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Batman: Year One

(Batman (1940-2011) #404-407)

4.22  ·  Rating details ·  217,443 ratings  ·  3,137 reviews
A new edition of one of the most important and critically acclaimed Batman adventures ever, written by Frank Miller, author of The Dark Knight Returns!

In 1986, Frank Miller and David Mazzucchelli produced this groundbreaking reinterpretation of the origin of Batman—who he is and how he came to be.

Written shortly after The Dark Knight Returns, Miller's dystopian fable of Ba
Paperback, Deluxe Edition Softcover, 2005, 144 pages
Published January 10th 2007 by DC Comics (first published February 1st 1987)
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Average rating 4.22  · 
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 ·  217,443 ratings  ·  3,137 reviews

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(A) 85% | Extraordinary
Notes: Fluent artistically, it relays realistically a tale of two flawed, oft-beaten men, who get knocked down but get up again.
I finished my re-read of this one last night and felt pretty much the same about it as I did when I read it over a decade ago.
It's ok.


Year One takes us back to Jim Gordon & Bruce Wayne's first year in Gotham as crime fighters, and it does so in a realistic way. <--for a comic
I understand why it would be such a big deal back in the day to portray Batman in a real-life setting and I can appreciate Miller's contribution to the Batman mythos. Mission accomplished.
But I just can't say that I was
J.G. Keely
Nov 11, 2010 rated it liked it
Shelves: reviewed, comics, capes
This is one of those books that's been absorbed into the public consciousness so fully that, reading it now, it can be hard to see what was revolutionary about it. This book has come to define the way we think of Batman today and was influential on the darker, grittier cape comics of the eighties and early nineties.

But it is also instrumental in introducing what made that period of comics so ridiculous. It's been praised for its gritty realism, but like any Miller book, it's more sensationlist t
Dec 14, 2014 rated it it was amazing
To me, Batman is kinda like Pizza. By which I mean that even bad pizza is still pretty good.

But for me, the best Batman is written by Miller. Maybe it's because I like his writing style, or maybe it's because his fairly dark writing style really suits Batman.

Or it could just be that the very first comic I read as adult was Dark Night Returns. That's the comic that made me realize that comics weren't just a bunch of silly bullshit stories for kids.

Whatever the reason, this comic is in that fin
Ahmed  Ejaz
Dec 02, 2017 rated it it was amazing
Shelves: graphic-books, 2017
I would have loved it more if graphics were the work of nowadays' technology.
I am planning to read my favourite superheros' origin. And I have started with my absolute-favourite superhero, Batman. I knew about his origin before. But reading it was a good experience also.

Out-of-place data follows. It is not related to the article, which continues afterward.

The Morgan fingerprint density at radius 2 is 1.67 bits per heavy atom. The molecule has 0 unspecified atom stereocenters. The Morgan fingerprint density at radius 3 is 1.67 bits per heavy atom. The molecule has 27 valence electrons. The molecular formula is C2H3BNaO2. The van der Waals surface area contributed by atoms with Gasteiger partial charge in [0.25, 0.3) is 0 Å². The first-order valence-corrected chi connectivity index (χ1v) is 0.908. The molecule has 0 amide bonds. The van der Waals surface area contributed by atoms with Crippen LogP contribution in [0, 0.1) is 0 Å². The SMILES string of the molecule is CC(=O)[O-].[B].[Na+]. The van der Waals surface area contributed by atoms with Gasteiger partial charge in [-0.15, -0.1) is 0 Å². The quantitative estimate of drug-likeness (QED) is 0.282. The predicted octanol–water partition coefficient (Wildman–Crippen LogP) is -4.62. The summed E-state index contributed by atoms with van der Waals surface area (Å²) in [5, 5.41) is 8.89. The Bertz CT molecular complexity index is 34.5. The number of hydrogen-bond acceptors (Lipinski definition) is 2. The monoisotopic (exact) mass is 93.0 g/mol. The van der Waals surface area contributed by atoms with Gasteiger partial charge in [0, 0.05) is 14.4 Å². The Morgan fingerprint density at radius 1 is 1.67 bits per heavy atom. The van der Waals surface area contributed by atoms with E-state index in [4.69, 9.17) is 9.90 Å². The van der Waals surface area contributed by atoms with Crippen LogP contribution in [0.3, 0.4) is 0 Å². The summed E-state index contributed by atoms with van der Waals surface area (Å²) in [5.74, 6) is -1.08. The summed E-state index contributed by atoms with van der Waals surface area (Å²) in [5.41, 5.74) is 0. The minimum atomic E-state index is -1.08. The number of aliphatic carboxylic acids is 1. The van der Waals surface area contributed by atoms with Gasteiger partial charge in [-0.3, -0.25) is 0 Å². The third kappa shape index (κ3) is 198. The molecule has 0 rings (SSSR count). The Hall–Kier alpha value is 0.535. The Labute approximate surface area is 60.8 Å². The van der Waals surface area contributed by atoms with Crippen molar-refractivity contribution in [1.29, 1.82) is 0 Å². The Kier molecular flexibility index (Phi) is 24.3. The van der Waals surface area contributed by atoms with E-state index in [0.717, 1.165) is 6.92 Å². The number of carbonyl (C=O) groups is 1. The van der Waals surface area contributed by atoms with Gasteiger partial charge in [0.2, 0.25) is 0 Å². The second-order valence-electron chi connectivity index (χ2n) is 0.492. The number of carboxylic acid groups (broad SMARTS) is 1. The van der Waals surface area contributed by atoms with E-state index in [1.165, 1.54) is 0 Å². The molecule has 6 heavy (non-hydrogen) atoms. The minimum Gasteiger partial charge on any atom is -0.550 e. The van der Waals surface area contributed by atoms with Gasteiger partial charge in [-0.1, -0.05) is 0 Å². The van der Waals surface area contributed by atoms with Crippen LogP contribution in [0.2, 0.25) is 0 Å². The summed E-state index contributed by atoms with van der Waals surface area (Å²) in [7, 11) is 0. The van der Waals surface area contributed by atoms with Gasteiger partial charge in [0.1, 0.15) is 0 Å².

There was also an appearance of Catwoman a.k.a Selina. She didn't appear much. There was just a brief intro of how she became Catwoman. She seemed to me an anti-batman.
Lt. Gordon was a good character. But his affair with Sar

"Gotham City. Maybe it's all I deserve, now. Maybe it's just my time in Hell."

One of my absolute favorite Batman comics ever. It's quiet, subtle, realistic, noir. This is probably the most accessible Batman comic ever and where new readers should start, because while The Dark Knight Returns is Batman's omega, Batman Year One is his alpha.

David Mazzucchelli is sublime. He illustrates with pure balance: minimal while detailed, bright yet dark, bold yet subtle. His characters are incredibly emotiv
Dan Schwent
Jul 21, 2018 rated it it was amazing
Shelves: 2018, 2018-comics
When James Gordon joined the Gotham City Police Department, he had no idea of the cesspool of corruption it was. Fortunately, there are a few good cops left in Gotham and Gotham has a fledgling protector of its own, Batman!

I'm three decades late to the party but I'm glad I showed up. Batman: Year One has been hyped as one of the definitive Batman stories ever since it was published. Is it?

No. It's the definitive James Gordon story and it's spectacular!

Batman: Year One is told from the point of v
This was good. I see a lot that Tim Burton pulled in for the '89 Batman movie. This is also strangely centered on Gordon and his life. Usually Gordon is not a focus like here. There are some interesting and different ideas about the origin story, but I guess that is from someone who is going backwards and has seen the movies after this was written.

The art is gritty, but not as dark as it gets. The story is sound and Batman has a realism here that the new DC comics have lost trying to make him s
Aug 07, 2012 rated it really liked it
Shelves: comics
In 1986 Frank Miller has given The Dark Knight - and the whole world of graphic novels - a whole new dark dimension, with his legendary "The Dark Knight Returns". The next year he decides to give him a proper beginning. "Batman: Year One" follows the first year of the rise of Batman, Gordon and Harvey Dent, the three knights of Gotham. This approach - and many other themes from this book - are adopted by Christopher Nolan's trilogy. So this is the book where Batman begins, and The Dark Knight ri ...more
Sam Quixote
Oct 16, 2011 rated it it was amazing